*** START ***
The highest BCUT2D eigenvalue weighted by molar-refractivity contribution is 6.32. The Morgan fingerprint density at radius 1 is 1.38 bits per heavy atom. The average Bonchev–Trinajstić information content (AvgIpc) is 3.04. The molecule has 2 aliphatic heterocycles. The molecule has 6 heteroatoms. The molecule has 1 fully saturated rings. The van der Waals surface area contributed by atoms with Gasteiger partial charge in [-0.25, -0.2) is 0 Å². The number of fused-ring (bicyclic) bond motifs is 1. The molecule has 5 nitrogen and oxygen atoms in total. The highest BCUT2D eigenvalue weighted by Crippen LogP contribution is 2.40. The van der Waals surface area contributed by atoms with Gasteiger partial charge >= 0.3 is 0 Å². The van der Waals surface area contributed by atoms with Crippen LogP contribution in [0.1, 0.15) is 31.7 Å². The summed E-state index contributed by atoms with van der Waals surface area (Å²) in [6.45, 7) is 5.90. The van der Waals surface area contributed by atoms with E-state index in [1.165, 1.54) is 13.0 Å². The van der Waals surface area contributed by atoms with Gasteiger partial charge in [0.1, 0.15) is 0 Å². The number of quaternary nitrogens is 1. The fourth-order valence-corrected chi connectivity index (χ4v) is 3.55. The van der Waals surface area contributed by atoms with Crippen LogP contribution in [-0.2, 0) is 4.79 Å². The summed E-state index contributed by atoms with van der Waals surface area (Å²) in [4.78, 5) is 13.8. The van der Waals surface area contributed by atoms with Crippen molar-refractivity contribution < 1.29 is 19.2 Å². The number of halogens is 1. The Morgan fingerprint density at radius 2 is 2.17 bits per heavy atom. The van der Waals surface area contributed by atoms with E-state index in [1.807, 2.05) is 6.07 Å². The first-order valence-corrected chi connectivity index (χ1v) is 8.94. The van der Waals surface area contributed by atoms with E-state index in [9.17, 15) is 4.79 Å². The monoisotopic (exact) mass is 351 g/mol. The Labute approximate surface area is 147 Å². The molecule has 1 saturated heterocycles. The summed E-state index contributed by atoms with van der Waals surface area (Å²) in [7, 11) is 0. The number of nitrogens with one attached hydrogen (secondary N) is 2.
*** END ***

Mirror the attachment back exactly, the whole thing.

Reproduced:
The highest BCUT2D eigenvalue weighted by molar-refractivity contribution is 6.32. The Morgan fingerprint density at radius 1 is 1.38 bits per heavy atom. The average Bonchev–Trinajstić information content (AvgIpc) is 3.04. The molecule has 2 aliphatic heterocycles. The molecule has 6 heteroatoms. The molecule has 1 fully saturated rings. The van der Waals surface area contributed by atoms with Gasteiger partial charge in [-0.25, -0.2) is 0 Å². The number of fused-ring (bicyclic) bond motifs is 1. The molecule has 5 nitrogen and oxygen atoms in total. The highest BCUT2D eigenvalue weighted by Crippen LogP contribution is 2.40. The van der Waals surface area contributed by atoms with Gasteiger partial charge >= 0.3 is 0 Å². The van der Waals surface area contributed by atoms with Crippen LogP contribution in [0.1, 0.15) is 31.7 Å². The summed E-state index contributed by atoms with van der Waals surface area (Å²) in [6.45, 7) is 5.90. The van der Waals surface area contributed by atoms with E-state index in [1.165, 1.54) is 13.0 Å². The van der Waals surface area contributed by atoms with Gasteiger partial charge in [0.1, 0.15) is 0 Å². The number of quaternary nitrogens is 1. The fourth-order valence-corrected chi connectivity index (χ4v) is 3.55. The van der Waals surface area contributed by atoms with Crippen LogP contribution in [-0.2, 0) is 4.79 Å². The summed E-state index contributed by atoms with van der Waals surface area (Å²) in [4.78, 5) is 13.8. The van der Waals surface area contributed by atoms with Crippen molar-refractivity contribution < 1.29 is 19.2 Å². The number of halogens is 1. The Morgan fingerprint density at radius 2 is 2.17 bits per heavy atom. The van der Waals surface area contributed by atoms with E-state index in [1.807, 2.05) is 6.07 Å². The first-order valence-corrected chi connectivity index (χ1v) is 8.94. The van der Waals surface area contributed by atoms with E-state index in [9.17, 15) is 4.79 Å². The monoisotopic (exact) mass is 351 g/mol. The Labute approximate surface area is 147 Å². The molecule has 1 saturated heterocycles. The summed E-state index contributed by atoms with van der Waals surface area (Å²) in [7, 11) is 0. The number of nitrogens with one attached hydrogen (secondary N) is 2.